ACLU Says Increased Indecency Fines Threaten Greater Chilling Effect on Speech
FOR IMMEDIATE RELEASE
WASHINGTON – In light of a House hearing on legislation to increase Federal Communications Commission fines for broadcast indecency, the American Civil Liberties Union today urged caution against such a move, saying that current ambiguities in the definition of indecency, coupled with the increased penalties, would serve to chill free speech over the nation’s airwaves.
“The current proposal is like instituting a mandatory life sentence for bribery, without clearly laying out what constitutes a bribe,” said Marvin Johnson, an ACLU Legislative Counsel. “You can imagine how many people, fearful of doing something that just looks improper, would simply stop communicating with elected officials. The same principle applies here – these bills look to turn down the thermostat and chill broadcast speech.”
The legislation, called the Broadcast Decency Enforcement Act of 2004, is scheduled for review and revision today and tomorrow in a House Committee on Energy and Commerce subcommittee. The Senate will also hold its own committee oversight hearing on the issue of indecency. The House measure would increase the fines ten-fold for the transmission of “obscene, indecent, or profane” language over television or radio — to $275,000 for each individual violation, and a total of $3 million for a continuing violation.
The Supreme Court actually struck down a series of efforts to restrict “indecency” in print, the mail, the public forum, on cable television and on the Internet. The only relevant Supreme Court case for public broadcasts held them to a slightly different standard as these other media, but only under an “emphatically narrow” decision. And, the only Supreme Court decision to analyze a statutory definition of indecency found it to be vague and overbroad, striking down essentially the same definition that is currently used by the FCC for the Internet.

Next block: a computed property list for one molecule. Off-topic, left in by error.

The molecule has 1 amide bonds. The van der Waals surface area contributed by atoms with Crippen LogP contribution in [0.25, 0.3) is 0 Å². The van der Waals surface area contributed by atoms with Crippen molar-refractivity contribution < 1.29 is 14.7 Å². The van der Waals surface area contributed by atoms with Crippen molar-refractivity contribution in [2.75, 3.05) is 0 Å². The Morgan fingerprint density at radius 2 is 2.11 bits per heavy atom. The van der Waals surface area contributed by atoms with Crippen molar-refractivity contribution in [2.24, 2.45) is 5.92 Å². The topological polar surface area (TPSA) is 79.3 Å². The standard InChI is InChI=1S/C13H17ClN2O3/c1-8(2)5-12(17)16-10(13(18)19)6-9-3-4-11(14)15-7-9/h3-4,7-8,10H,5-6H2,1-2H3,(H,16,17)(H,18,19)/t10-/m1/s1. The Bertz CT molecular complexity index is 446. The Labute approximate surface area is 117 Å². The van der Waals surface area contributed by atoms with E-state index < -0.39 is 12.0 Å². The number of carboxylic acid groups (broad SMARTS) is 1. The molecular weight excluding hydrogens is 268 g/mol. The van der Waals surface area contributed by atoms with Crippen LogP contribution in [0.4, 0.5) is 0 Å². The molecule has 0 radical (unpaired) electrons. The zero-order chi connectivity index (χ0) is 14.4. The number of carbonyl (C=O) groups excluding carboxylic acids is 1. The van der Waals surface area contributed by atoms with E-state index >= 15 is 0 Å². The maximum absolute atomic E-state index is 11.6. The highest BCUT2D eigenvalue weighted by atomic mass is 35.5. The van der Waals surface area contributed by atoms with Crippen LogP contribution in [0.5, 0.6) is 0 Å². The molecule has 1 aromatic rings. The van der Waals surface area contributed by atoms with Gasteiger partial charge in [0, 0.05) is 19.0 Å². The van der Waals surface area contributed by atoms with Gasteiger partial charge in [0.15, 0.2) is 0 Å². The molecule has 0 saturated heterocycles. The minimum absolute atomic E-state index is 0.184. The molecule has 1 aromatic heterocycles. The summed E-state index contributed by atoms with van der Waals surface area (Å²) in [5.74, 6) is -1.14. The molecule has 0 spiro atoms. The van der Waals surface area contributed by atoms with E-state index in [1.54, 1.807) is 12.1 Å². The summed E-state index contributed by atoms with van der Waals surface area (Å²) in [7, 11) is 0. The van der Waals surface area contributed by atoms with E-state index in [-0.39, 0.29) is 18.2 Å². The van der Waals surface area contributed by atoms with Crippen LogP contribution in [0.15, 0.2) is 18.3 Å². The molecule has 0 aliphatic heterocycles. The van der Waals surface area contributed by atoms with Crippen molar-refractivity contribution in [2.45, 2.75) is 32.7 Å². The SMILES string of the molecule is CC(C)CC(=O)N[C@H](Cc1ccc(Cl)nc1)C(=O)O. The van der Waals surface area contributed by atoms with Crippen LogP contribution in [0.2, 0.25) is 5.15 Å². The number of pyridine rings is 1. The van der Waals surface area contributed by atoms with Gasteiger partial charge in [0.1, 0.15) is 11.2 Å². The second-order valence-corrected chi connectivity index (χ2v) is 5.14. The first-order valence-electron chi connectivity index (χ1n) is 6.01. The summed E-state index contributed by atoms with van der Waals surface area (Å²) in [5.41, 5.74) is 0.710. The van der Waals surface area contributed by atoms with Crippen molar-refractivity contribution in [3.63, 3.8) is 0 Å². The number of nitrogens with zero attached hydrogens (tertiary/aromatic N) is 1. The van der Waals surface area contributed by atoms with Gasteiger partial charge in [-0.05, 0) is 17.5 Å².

Consequently, television and radio stations, under a scheme of broadened fines and sanctions for indecency, would obviously err on the side of caution, over-sanitizing their broadcasts at the potential expense of proper news reporting, political commentary and other content that should be protected by the Constitution.
The current House measure also fails to take into account the changing nature of the modern media marketplace, in which many adolescents and teenagers have easy access to hundreds of cable channels – not to mention high-speed Internet access – which makes concern that children will be exposed over the broadcast airwaves to violent or sexual content or will have their vocabularies profanely expanded seem quaint and outmoded.
Also, while the bill makes a bad situation worse, the ACLU noted it was better than a bill spelling out the “eight dirty words” broadcasters cannot allow on the airwaves, which would actually create a host of constitutional problems.
“We should note that the ambiguity in FCC standards of indecency is such that they could be used to silence, for example, right-wing talk radio under the next Democratic administration,” Johnson added. “This isn’t about four-letter words on prime-time cop dramas, it’s about our ability to publicly access and express ideas and arguments.”
The ACLU’s letter on the House bill can be found at:
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